Greetings and welcome to 2014! I just back got from another whirlwind Consumer Electronics Show in Las Vegas, and I would like to share some insights and perhaps a nugget of opportunity for our photo-imaging industry to help make 2014 a comeback year for digital photography.
We have seen the shift over the last few years to smartphone and tablet photo capture, and as a result digital cameras sales have suffered during 2013, even though more photos than ever were being taken.
In my experience in consumer electronics, I have seen a similar trend with audio in the late 1990s as that industry migrated from communal enjoyment of music to personal enjoyment of music. The headphone industry took off thanks to personal audio devices like the iPod, and the purchase of music moved from the record stores to the online space. High-quality uncompressed sound through large 15-inch subwoofer drivers became highly compressed MP3 files, pushing mini speaker drivers in earbuds. In short, the listening experience became less about quality and more about convenience.
Here we are 15 years later, and a surprising similar trend has come to the digital imaging category.
Nowadays, consumers are snapping and sharing life’s precious moments on smartphone screens. If we don’t want to end up an industry for professional and student users only, we have to collectively send a message to consumers to enjoy photography greater than five inches at a time!
I know what you are thinking, “Easier said than done!” I agree, but the keen insight that I want to share with you coming out of the 2014 CES is this: let us in the imaging industry take advantage of one of the hottest new technologies that is now getting a huge level of advertising investment. 4K or Ultra High Definition televisions were among the hottest areas of growth at CES 2014.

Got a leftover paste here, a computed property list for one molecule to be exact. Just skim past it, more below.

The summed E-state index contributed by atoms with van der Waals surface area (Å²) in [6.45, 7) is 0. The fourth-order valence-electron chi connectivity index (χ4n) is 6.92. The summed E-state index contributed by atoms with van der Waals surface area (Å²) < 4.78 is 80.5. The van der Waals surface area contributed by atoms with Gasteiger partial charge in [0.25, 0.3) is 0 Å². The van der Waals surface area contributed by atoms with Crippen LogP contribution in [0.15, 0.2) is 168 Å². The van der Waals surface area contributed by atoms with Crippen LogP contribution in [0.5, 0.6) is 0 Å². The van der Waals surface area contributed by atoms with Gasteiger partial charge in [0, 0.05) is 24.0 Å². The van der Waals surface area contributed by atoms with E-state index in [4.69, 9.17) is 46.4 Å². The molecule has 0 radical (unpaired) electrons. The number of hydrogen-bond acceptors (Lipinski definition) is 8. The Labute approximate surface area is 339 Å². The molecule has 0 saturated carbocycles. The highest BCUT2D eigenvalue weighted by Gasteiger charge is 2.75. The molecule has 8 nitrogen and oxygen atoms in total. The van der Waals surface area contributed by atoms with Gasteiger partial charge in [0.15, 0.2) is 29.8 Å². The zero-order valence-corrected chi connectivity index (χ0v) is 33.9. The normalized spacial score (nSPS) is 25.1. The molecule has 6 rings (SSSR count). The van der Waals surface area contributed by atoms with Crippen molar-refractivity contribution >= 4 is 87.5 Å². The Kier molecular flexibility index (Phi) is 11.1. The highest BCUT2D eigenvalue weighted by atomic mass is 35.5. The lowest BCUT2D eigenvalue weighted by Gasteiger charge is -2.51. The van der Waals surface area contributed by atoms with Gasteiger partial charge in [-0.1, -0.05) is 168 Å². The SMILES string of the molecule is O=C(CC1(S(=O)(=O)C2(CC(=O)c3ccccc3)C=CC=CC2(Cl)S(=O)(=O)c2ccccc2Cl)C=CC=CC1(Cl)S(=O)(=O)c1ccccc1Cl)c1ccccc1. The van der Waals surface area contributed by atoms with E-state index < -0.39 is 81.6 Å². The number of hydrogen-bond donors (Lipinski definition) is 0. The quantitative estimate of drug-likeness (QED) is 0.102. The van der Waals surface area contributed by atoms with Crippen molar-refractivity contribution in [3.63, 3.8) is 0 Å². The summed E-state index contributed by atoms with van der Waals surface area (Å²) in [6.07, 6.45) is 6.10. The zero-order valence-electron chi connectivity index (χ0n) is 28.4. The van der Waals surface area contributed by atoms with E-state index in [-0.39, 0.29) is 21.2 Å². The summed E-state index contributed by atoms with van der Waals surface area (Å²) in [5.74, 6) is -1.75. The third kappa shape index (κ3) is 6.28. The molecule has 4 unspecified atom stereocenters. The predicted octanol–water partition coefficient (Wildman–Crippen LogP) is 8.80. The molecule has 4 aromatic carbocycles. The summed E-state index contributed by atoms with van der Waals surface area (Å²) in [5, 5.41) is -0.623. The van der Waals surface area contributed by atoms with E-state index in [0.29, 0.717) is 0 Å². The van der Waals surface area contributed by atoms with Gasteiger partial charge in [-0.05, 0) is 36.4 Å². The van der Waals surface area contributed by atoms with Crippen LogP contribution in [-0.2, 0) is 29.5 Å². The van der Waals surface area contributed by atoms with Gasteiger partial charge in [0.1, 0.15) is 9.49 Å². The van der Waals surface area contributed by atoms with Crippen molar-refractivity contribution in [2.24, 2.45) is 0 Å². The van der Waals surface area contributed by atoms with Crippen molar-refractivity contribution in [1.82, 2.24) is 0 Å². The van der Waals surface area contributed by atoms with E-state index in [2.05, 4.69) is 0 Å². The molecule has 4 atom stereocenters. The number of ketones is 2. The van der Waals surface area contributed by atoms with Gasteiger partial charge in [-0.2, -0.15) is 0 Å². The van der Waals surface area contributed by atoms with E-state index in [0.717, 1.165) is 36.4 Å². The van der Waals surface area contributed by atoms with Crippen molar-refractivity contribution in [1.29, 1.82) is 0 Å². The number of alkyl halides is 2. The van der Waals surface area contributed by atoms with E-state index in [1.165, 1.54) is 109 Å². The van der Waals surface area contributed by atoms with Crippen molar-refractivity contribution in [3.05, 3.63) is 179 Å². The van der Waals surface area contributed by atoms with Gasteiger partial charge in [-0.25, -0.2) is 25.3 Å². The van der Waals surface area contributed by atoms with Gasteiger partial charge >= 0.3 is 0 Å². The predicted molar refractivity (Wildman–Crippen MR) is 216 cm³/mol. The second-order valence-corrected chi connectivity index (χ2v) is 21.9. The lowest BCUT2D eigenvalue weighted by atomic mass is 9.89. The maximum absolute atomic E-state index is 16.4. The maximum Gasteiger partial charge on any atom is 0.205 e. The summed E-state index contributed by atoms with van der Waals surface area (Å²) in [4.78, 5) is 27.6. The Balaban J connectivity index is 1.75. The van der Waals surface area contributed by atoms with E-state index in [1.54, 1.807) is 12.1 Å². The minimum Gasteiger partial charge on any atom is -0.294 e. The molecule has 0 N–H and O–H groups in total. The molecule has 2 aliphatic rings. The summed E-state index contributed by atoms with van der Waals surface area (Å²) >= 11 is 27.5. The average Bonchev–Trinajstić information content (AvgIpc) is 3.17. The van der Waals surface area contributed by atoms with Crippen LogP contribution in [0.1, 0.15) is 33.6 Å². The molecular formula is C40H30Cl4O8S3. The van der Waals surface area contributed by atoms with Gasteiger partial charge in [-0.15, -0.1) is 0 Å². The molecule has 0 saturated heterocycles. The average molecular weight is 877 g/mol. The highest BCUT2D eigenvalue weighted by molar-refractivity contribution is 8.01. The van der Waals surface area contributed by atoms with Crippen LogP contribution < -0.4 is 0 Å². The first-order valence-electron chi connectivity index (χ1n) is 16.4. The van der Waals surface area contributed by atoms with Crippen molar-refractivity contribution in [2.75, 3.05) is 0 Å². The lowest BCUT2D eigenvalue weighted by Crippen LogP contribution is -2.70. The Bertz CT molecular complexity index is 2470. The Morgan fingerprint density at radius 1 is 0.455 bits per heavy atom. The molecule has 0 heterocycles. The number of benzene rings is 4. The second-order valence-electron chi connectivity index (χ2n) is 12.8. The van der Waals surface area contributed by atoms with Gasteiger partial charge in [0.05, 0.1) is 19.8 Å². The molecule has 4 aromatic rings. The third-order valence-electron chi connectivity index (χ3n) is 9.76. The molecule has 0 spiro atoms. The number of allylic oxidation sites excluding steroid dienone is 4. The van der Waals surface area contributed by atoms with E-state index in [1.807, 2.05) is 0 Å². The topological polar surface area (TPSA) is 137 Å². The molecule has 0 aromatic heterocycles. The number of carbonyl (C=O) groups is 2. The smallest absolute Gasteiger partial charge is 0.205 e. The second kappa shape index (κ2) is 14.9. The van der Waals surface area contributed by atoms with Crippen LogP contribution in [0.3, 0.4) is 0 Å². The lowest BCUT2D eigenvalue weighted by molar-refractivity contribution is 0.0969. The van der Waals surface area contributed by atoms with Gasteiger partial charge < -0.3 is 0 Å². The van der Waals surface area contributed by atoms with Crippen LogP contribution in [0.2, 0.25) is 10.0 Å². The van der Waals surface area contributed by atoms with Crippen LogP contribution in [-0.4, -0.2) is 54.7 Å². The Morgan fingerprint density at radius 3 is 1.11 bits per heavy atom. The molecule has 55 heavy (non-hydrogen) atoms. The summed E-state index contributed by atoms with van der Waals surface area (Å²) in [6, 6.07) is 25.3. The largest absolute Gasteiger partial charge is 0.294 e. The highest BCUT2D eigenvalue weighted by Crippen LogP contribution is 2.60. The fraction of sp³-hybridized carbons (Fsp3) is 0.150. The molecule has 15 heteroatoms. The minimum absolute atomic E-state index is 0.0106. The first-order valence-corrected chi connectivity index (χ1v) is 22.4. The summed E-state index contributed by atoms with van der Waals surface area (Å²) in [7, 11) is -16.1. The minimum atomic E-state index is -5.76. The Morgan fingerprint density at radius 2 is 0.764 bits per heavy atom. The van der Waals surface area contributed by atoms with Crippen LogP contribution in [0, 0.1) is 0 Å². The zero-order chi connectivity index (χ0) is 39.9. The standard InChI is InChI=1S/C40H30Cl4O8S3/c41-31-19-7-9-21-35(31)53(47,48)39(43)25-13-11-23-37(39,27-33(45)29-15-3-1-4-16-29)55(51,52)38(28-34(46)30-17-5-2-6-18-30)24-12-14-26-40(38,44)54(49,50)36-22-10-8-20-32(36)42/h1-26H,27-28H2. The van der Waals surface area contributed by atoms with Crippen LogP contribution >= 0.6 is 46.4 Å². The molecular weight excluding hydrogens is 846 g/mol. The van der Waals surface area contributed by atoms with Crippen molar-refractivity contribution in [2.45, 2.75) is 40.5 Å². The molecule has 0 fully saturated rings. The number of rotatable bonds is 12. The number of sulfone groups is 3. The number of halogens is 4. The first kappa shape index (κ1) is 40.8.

Everywhere you looked there were big, beautiful promotional displays showing off giant 4K screens. Here is the opportunity nugget: big TV manufacturers like Sony, Samsung and Panasonic want to show off these new displays to consumers. High-quality images from real digital cameras look absolutely stunning on a living room wall in 4K. But you need good image IQ. Small sensors and mini lenses won’t make the grade; the answer, of course, is large sensors with high-grade glass—true cameras.
Let’s then use 4K still image display as the “gateway drug” for making amazing prints. Once consumers get “hooked” on seeing their images hung on the wall, they will be primed for making more high-quality print output.
In short, my message to you, the collective photo industry, is simply this: Now is the time to work together in collaboration to make 2014 a comeback year for this business we all love. There are great opportunities if you just keep your eyes opened.
Mike Kahn is a CE industry veteran with more than 24 years of sales and marketing experience in the industry, mostly within the world of digital imaging. For the last 18 years he has been with Sony Electronics, serving in a variety of business units ranging from professional to consumer markets. Kahn is also the president of the PhotoImaging Manufacturers and Distributors Association.